2. Dwayne Bowe, Browns: Somebody’s got to catch the football in Cleveland, right? Being drafted after No. 4 receivers Phillip Dorsett and mega-bust Cordarrelle Patterson, Bowe will be in the mix to lead the Browns in targets and touchdowns. That may not be more than 800 yards and a handful of scores, but Bowe is a fine value at his 14th-round ADP.

3. Andrew Hawkins, Browns: Expect Hawkins to challenge Bowe for the team lead in targets as a sure-handed safety valve for Josh McCown. He turned 101 targets last season into a 63-825-2 receiving line with Brian Hoyer, Johnny Manziel and Connor Shaw. McCown is no worse. The only problem with Hawkins is he’s not going to score much, leaving most of his value in PPR leagues.

4. Kamar Aiken, Ravens: If for some reason first-round rookie Breshad Perriman isn’t able to adjust to the NFL in year one, Aiken will be the next man up. He ran with the starters during the spring while the Ravens broke Perriman in and made a number of dazzling grabs. With plus size (6-foot-2, 215) and speed (4.45 forty), Aiken at least has the upper hand for No. 3 work behind a raw rookie and 36-year-old veteran Steve Smith Sr.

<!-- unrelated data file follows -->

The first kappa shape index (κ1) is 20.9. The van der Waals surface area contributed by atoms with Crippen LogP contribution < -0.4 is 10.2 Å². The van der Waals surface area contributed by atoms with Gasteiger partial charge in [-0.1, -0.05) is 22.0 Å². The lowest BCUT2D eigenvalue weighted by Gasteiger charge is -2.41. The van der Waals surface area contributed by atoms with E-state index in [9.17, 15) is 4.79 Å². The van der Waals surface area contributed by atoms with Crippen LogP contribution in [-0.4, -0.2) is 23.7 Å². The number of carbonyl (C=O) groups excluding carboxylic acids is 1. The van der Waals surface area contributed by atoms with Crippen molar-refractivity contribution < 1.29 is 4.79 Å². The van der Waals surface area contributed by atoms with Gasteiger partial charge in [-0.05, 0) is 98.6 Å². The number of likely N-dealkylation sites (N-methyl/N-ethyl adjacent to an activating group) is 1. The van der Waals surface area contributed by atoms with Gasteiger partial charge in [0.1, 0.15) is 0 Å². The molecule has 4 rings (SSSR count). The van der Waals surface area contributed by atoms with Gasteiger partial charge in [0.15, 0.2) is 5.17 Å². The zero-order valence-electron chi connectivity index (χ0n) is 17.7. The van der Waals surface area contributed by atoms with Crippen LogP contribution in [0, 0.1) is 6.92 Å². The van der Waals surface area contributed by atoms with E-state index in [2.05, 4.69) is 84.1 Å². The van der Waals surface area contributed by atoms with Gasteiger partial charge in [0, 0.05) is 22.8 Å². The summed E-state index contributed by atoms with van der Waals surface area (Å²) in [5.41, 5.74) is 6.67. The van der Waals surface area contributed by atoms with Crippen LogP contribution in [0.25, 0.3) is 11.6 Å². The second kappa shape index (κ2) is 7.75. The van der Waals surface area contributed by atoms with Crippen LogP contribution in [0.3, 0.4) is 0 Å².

5. Rob Housler, Browns: Housler has long been an intriguing name in the fantasy football community. Highly athletic with a 37-inch vertical and 4.55 speed, he’s been dubbed a wide receiver in a tight end’s body. Housler never had a chance in Arizona under coach Bruce Arians, who doesn’t feature the tight end, but signed on with the Browns to replace Jordan Cameron. The Browns will get him out away from the line of scrimmage as a “move” tight end and let him stretch the seams. Getting all the first-team reps on an offense starved for playmakers, Housler is going undrafted in 12-team leagues.

Nick Mensio

Nick Mensio has been covering the NFL for NBC Sports Edge since 2012. He can be found on Twitter at @NickMensio.